It’s Child’s Play….a simple guide to heating a child’s nursery.

It’s Child’s Play….a simple guide to heating a child’s nursery.

When considering how to heat a nursery or any area used by children there are five things that must be considered when selecting suitable radiators.

1. The right outputs for the space. The system needs to be able to meet the heat loss requirements worked out by a qualified heating consultant or engineer. This heat loss figure is normally given in either kilowatts (kW) or British Thermal Units (BTUs) and represents the energy required to keep a room at a given temperature on the coldest days.

2. Heating on demand. A heating system must provide quick and efficient results meaning when the heat is required the time to responds should be as quick as possible For instance, if a commercial children’s nursery opens for 8am and the heating system doesn’t get the room up to temperature for an hour or so there are added complications in managing the comfort of young children, babies and staff.

3. Safe to touch. Ensure that no part of radiators accessible to children itself will exceed a safe temperature such as 43C – Low Surface Temperature radiators (LST) are the safest choices.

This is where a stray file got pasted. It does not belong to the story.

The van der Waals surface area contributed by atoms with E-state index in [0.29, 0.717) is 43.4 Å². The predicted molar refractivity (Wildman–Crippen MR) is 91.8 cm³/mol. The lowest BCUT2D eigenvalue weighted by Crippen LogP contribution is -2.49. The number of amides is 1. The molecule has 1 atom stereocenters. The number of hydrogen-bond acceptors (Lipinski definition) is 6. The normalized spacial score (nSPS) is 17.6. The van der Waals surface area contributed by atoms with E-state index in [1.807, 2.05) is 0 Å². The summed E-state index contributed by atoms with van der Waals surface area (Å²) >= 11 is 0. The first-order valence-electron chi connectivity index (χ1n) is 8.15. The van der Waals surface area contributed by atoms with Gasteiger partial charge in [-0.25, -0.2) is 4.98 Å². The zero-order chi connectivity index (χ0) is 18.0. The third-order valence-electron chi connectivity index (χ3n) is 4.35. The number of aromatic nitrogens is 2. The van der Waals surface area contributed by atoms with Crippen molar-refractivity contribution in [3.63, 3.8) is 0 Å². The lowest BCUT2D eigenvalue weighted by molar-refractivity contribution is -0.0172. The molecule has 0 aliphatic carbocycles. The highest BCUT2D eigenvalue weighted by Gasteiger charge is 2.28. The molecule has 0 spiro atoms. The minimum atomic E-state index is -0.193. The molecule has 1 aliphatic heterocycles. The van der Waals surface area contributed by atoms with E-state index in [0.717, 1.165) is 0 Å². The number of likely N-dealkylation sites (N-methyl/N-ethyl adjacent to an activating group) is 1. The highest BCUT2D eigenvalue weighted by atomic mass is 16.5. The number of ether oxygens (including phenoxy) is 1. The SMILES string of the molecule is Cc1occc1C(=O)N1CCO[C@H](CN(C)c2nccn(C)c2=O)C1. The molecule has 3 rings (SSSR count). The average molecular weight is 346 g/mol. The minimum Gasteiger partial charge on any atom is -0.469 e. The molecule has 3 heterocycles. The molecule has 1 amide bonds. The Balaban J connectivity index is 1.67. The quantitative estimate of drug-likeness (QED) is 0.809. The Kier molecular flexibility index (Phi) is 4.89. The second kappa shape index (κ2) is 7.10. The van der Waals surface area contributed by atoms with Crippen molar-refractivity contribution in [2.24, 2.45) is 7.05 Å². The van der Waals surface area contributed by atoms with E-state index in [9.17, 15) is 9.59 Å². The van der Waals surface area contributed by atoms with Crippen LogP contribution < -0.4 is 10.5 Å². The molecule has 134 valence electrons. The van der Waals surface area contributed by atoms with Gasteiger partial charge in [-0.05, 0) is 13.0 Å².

4. Exposed pipework dangers. Exposed pipework could potentially burn a child if they grabbed or touched it. So protect against this danger ensure that the radiator casings are finished to floor level both the pipework and internal panel or heating element are completely encased.

5. No sharp edges: The external radiators casings should also have smoothed or curved corners, to limit any injuries if anyone falls against them.

Also remember:

Get the sizes right. In commercial and residential spaces, wall space is often limited, especially where desks and other furniture must be accommodated. Choosing the most economical and efficient product must be balanced with ensuring the maximum output from as small a unit as possible.

Stay in control: Choosing how to control the radiators is also a consideration, either a thermostatic head on each unit, if so at low or high level. Or lockshields on each to control multiple units via an in line valve and room stat – allowing the teacher or supervisor to be in charge of temperature control, especially if located next to their desk.

The above guidelines considered at the planning stages will ensure a safe and efficient solution is created for children and vulnerable people of any age.